Analysis: Japan’s telecoms infrastructure proves resilient in face of devastating earthquake

01 April 2011 |


Work is underway in Japan to repair the country’s telecommunications links following the 9.0 magnitude earthquake that struck the country on 11 March 2011.

 
 Japan's earthquake and Tsunami devastated
 the north east region

The earthquake – the most powerful in the country’s history – triggered a tsunami which caused widespread devastation in north east Japan, leaving an estimated 10,000 people dead. As the country continues its recovery efforts, Japan’s major telcos have been able to restore some of the fixed and mobile services in the worst affected areas of the country.

The county’s telecommunication links were initially heavily affected by the power shortages which led to nationwide rolling black-outs, bringing down fixed broadband and VoIP services. Submarine cables were also damaged by the earthquake and tsunami, but many providers were able to reroute traffic to backup cables. This redundancy has appeared to be enough to keep Japan connected to the rest of the world.

The experiences of major Japanese telecoms service provider NTT Group provide a compelling reference point to the serious disruption that occurred to domestic and international telecoms operations. The group’s local fixed-line operations for east Japan, NTT East, experienced a disrupted commercial power supply and equipment failure in approximately 1,000 exchange offices, which resulted in the disruption of approximately 1.5 million circuits in telephone subscriber lines, ISN and FLET’s Hikari (FTTH) services.

By 23 March, however, 90% of exchange offices had been restored, with approximately 155,000 circuits still requiring repair at the time of going to press. Repair to these exchange offices is likely to be heavily delayed as they are located in the off-limits area surrounding the quake-hit Fukushima nuclear plant. NTT East has therefore installed 2,076 emergency public telephones in 615 locations available free of charge.

The group’s international arm, NTT Communications, experienced partial damage to a number of its submarine cables connecting Japan to the US and other parts of Asia. Services were maintained, however, by back-up cables. “On the first day of the earthquake there was significantly reduced connectivity to the US, but by the second and third day we had began to recover. At the moment, customers won’t experience any congestion,” said Nick Wakai, VP for IP business of global business division, NTT Communications.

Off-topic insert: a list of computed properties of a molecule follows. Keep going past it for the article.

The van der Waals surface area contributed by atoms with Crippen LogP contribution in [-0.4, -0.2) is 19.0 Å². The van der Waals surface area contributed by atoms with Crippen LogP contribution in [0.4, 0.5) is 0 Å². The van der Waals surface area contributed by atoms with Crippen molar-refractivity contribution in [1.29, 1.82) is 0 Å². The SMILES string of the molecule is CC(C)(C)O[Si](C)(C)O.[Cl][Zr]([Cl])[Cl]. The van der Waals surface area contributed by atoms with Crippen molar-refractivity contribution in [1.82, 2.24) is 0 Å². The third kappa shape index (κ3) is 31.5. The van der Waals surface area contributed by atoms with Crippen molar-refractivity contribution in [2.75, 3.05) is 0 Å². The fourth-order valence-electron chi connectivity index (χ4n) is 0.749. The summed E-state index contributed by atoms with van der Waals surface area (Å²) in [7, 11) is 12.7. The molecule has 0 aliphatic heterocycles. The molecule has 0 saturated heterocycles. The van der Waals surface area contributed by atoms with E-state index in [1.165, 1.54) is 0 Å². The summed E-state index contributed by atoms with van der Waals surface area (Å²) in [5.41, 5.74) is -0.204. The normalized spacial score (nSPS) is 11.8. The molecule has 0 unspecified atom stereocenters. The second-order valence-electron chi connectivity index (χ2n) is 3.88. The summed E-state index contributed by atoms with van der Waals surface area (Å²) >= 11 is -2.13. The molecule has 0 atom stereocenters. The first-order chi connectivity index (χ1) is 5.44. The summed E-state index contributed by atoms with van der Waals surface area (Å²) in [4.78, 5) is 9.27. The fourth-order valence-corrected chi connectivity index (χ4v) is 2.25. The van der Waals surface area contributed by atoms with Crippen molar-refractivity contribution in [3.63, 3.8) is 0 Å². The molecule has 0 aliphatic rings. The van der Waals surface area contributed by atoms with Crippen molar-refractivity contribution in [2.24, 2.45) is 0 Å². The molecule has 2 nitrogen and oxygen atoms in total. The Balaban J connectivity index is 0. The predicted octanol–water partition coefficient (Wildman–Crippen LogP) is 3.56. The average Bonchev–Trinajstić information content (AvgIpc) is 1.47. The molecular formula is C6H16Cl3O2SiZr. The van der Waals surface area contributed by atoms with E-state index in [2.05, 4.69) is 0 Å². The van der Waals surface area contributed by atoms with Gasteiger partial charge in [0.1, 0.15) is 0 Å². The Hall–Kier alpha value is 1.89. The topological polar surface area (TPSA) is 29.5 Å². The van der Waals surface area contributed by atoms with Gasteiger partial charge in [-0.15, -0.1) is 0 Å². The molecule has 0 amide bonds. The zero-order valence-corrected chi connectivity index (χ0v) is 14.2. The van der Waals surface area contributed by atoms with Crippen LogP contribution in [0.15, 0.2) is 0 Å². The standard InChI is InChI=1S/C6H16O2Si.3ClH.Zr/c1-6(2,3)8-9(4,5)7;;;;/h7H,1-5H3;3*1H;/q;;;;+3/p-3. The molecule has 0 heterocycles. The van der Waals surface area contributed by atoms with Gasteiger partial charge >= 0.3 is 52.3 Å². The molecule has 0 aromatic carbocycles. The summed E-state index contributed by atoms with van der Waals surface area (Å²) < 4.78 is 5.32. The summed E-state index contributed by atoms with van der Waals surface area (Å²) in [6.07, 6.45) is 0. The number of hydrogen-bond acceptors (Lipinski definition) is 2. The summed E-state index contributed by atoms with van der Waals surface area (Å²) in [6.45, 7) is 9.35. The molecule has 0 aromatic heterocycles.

“We are very well trained and prepared for this form of natural disaster, and have many power units and back-up generators for each project. But this earthquake was just too big for anyone to have predicted.”

Telecoms equipment manufacturers also played their role in supporting the recovery process, with Chinese giant Huawei sending a shipment of essential telecommunications equipment to Tokyo shortly after the earthquake struck. “As the earthquake has significantly damaged local telecommunications networks, we are also helping our customers in Japan to repair and restore the communications infrastructure by providing technical teams and any necessary equipment that will bring their systems back to normal as quickly as possible,” said a Huawei spokesperson.

The disaster had a surprisingly limited impact on the structure and routing of the region’s internet, a fact Renesys’ CTO Jim Cowie has labelled an “engineering triumph.” Out of roughly 6,000 Japanese network prefixes on the global routing table, only 100 were temporarily withdrawn from service following the earthquake. Internet traffic into and out of Japan has, however, dropped by roughly 10% which can be attributed to local power shortages.

“After the Taiwan earthquake in 2007, the impact on cables was abrupt and there was not a lot of redundancy available to draw on. The situation is apparently very different in Japan where they have enough redundancy to draw on and enough capacity to keep going around the problem,” said Cowie.

“Clearly the cables and landing systems were constructed in the right way; there’s simply no other way to explain the limited impact that the disaster has had on communications.”

Despite Japan’s reputation as being one of the best prepared countries in the world for handling natural disasters, the magnitude of the earthquake was such that rebuilding the country is estimated to cost approximately $309 billion. A lengthy restoration process will also face some of the country’s telcos.

“Restoring international submarine cables could take a month and a half,” said Wakai. “The area devastated by the tsunami will take much longer to repair. After the Kobe earthquake in 1995 it took three years for Japan to recover. This time the damage is more widespread, so will take longer.”